by Emma Cook

Last August, Theresa May advised UK firms to stockpile essential goods in preparation for a no deal exit from the European Union. A few months on, and with no deal looking ever more likely, businesses are questioning what their future looks like after 29th March.

Despite being told that stockpiling ahead of Brexit is a ‘sensible’ idea by the prime minister, retailers and stockists have received no real guidance from the government in regards to what, and how, they should be stockpiling. Lack of clarity when it comes to who is expected to do what in the event of a no-deal Brexit, has left businesses having to prepare for any eventuality. And with the uncertainty of a post-Brexit Britain, many companies are making the decision to store a surplus of vital products.

The guidance that has been given to businesses, suggested that they should consider setting up extra warehouses for storing goods in preparation for the inevitable delays after 29th March. Lorries from the EU currently take 2 minutes to be checked at the UK border, compared to non-EU lorries which take around 20 minutes. Meaning that, even in the best-case Brexit scenario, longer waiting times for goods transportation are unavoidable. A number of pharmaceutical companies have already confirmed that they have begun to stockpile products to ensure that patients don’t miss out on essential medicines in the wake of Brexit.

Food is another particular concern. Less than half of all food consumed in the UK is currently supplied by UK-based producers, meaning that with increased trade restrictions, prices and wait times, it could be harder for consumers to get the food they want. A DEFRA report noted that 30% of the food we eat is currently imported from another EU country so, post-Brexit, we could witness a shortage in up to 30% of our food products if companies don’t begin to stockpile.

But what will this stockpiling mean for British warehouses? The media warns that the UK doesn’t have enough storage to accommodate surplus stock, but this is not the case. There is adequate space- it is just in warehouses that are already in use. Most warehouses are only around 75% full or less, and by optimising their space they could capitalise on the extra storage currently going to waste. Emma Cook on Brexit and warehouses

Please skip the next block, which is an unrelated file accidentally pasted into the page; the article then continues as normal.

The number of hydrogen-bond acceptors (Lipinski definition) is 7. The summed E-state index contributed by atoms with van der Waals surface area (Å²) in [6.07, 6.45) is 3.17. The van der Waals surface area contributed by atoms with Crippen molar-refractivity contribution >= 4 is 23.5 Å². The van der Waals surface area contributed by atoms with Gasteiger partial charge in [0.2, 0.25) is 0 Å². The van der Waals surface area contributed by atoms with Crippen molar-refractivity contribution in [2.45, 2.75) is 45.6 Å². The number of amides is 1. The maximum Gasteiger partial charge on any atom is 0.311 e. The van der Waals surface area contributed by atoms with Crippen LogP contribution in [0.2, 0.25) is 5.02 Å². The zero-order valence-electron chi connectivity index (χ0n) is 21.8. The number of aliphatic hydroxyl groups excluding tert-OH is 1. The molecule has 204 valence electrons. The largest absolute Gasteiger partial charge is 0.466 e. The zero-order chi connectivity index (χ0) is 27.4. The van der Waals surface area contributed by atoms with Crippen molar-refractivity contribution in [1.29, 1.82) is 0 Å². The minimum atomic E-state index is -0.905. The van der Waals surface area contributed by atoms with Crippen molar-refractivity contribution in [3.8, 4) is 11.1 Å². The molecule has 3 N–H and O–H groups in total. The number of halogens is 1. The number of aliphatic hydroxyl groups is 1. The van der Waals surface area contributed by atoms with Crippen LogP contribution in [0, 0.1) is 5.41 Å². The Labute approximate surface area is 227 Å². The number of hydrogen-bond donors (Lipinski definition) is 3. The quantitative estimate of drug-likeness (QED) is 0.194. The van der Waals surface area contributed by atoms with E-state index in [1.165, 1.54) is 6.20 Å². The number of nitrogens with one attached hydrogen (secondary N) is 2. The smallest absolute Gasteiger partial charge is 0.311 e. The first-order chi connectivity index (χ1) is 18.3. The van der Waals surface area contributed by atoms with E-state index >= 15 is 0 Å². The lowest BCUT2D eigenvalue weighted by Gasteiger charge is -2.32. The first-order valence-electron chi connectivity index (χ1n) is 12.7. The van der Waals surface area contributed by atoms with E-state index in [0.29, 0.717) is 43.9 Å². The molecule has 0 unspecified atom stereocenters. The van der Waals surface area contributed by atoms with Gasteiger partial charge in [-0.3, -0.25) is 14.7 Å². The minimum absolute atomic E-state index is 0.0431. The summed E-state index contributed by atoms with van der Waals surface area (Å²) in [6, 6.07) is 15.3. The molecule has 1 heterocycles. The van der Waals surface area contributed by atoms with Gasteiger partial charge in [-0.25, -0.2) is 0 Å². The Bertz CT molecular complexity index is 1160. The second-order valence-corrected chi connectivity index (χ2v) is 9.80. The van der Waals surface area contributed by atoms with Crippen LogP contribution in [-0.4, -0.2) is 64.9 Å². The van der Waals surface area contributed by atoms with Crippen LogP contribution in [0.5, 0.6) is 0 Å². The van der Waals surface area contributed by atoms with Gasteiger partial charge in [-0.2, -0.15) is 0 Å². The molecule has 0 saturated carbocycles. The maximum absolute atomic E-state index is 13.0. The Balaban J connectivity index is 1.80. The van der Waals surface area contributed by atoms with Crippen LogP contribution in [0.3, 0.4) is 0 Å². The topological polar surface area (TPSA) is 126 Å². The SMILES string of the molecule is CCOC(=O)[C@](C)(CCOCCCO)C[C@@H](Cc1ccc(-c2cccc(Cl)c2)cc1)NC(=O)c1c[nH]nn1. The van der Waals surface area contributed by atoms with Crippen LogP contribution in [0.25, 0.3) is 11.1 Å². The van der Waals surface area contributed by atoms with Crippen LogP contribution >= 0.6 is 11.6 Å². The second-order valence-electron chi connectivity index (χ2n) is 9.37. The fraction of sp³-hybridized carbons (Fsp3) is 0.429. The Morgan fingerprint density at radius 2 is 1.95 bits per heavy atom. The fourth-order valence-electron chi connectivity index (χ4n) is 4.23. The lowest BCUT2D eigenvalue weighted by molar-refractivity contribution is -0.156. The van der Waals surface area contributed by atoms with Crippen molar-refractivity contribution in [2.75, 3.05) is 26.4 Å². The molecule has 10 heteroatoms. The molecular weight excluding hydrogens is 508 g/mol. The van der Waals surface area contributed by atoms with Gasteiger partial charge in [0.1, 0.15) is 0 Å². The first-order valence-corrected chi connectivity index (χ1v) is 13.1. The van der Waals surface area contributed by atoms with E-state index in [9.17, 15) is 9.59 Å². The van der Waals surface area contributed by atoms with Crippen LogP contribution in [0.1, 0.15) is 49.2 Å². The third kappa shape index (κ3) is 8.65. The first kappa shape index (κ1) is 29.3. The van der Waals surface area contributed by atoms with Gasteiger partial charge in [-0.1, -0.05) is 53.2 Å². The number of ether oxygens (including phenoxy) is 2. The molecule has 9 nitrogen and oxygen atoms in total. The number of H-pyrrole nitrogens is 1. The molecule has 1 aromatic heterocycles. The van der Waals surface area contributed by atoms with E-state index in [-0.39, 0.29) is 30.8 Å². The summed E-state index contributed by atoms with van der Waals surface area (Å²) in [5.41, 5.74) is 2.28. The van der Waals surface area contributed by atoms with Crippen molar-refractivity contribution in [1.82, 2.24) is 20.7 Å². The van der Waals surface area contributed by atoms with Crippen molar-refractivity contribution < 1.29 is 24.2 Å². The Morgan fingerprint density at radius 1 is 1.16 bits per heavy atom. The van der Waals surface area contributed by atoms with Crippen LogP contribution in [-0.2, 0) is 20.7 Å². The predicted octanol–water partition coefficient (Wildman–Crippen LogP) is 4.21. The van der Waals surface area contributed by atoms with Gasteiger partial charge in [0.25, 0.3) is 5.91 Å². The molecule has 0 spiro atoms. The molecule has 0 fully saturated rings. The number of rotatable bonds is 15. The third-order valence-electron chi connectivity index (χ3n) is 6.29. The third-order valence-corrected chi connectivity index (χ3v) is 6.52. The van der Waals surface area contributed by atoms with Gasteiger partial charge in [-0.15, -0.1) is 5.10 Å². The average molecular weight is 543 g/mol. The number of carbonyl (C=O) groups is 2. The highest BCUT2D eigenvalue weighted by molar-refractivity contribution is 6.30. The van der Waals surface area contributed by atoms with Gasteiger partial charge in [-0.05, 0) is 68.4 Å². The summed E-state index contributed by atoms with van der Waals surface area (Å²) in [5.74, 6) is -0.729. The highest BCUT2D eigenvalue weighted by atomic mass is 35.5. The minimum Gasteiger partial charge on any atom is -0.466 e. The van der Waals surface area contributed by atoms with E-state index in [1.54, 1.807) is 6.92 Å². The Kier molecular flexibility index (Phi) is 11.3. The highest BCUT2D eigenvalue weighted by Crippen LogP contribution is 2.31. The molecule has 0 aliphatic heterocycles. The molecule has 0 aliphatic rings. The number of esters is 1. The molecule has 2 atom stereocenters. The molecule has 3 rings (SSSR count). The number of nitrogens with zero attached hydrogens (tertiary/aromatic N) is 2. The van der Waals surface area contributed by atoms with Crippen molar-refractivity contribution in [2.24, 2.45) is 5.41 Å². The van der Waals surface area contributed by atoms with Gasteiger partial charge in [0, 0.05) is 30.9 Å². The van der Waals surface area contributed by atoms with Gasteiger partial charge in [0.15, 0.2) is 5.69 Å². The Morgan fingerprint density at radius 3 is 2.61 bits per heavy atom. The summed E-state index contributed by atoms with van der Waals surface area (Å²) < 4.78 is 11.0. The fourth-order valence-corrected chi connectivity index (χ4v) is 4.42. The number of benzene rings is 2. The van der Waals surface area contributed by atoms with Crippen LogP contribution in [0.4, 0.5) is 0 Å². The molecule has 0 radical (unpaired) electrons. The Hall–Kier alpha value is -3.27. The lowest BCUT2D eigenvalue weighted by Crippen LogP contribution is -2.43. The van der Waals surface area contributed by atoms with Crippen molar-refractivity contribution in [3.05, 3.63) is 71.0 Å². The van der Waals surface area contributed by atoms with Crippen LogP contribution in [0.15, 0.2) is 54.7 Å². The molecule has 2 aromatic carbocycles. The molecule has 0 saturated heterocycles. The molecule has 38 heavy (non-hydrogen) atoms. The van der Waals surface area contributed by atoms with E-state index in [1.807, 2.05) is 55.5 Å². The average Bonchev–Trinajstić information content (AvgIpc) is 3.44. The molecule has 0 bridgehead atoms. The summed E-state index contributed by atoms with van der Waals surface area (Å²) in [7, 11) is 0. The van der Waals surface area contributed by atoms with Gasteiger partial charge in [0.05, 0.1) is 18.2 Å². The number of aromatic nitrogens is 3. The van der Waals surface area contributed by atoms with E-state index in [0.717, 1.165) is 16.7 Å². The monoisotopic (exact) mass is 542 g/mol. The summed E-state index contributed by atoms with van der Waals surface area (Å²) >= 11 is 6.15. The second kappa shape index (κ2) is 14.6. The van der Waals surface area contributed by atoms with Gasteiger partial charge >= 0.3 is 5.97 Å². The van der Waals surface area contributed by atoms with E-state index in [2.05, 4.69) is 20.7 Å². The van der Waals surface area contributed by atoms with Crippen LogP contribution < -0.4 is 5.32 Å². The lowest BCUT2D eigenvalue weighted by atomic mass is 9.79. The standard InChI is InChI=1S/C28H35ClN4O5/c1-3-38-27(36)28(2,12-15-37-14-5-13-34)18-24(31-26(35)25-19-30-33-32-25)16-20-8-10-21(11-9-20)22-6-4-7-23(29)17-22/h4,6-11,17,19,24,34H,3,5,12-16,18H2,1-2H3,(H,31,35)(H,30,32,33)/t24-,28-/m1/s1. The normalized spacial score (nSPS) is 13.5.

Making extra warehouse space available to other companies would not only be financially beneficial, but could be a way of spreading a positive brand message. Companies who offer their extra space will align themselves with the sharing economy, a modern movement predicted by many trend forecasting agencies such as LS:N Global and demonstrated by popular modern start-ups including Airbnb and Uber

For businesses who use the extra space, storing extra goods will help to defend them against a potential slump in profits after Brexit. And with a number of leading companies including Airbus, the NHS and big-name supermarkets already confirming that they are beginning to compile extra goods, it’s clear that it is something we should all be doing.

But how can warehouses capitalise on their extra storage and increase their space? There are some simple steps every warehouse-based business can take to quickly see an increase in their workspace and prepare for the implications of Brexit, whatever they may be.

Introduce or revise your current inventory management system- keeping track of everything that enters and exits your building will ensure that no unnecessary room is taken by a product that should have already left your warehouse.

Ensure equipment is up-to-date- equipment that works effectively will help to transport goods as quickly as possible, freeing up space more quickly, as well as preventing delays through machine downtime.

Use the right packaging for each product- ensuring all your goods are stored in appropriate packaging will help to avoid excess space being dominated by products which do not need it.

Organise workstations- this may sound simple, but is one of the easiest ways to quickly increase space. After a long day in the warehouse it’s easy to ignore tidying, but taking 5 minutes to declutter the space could transform your warehouse’s capabilities.

Emma works with Multy Lift: a Midlands-based Mitsubishi forklift & manual handling equipment company.

 

 

 

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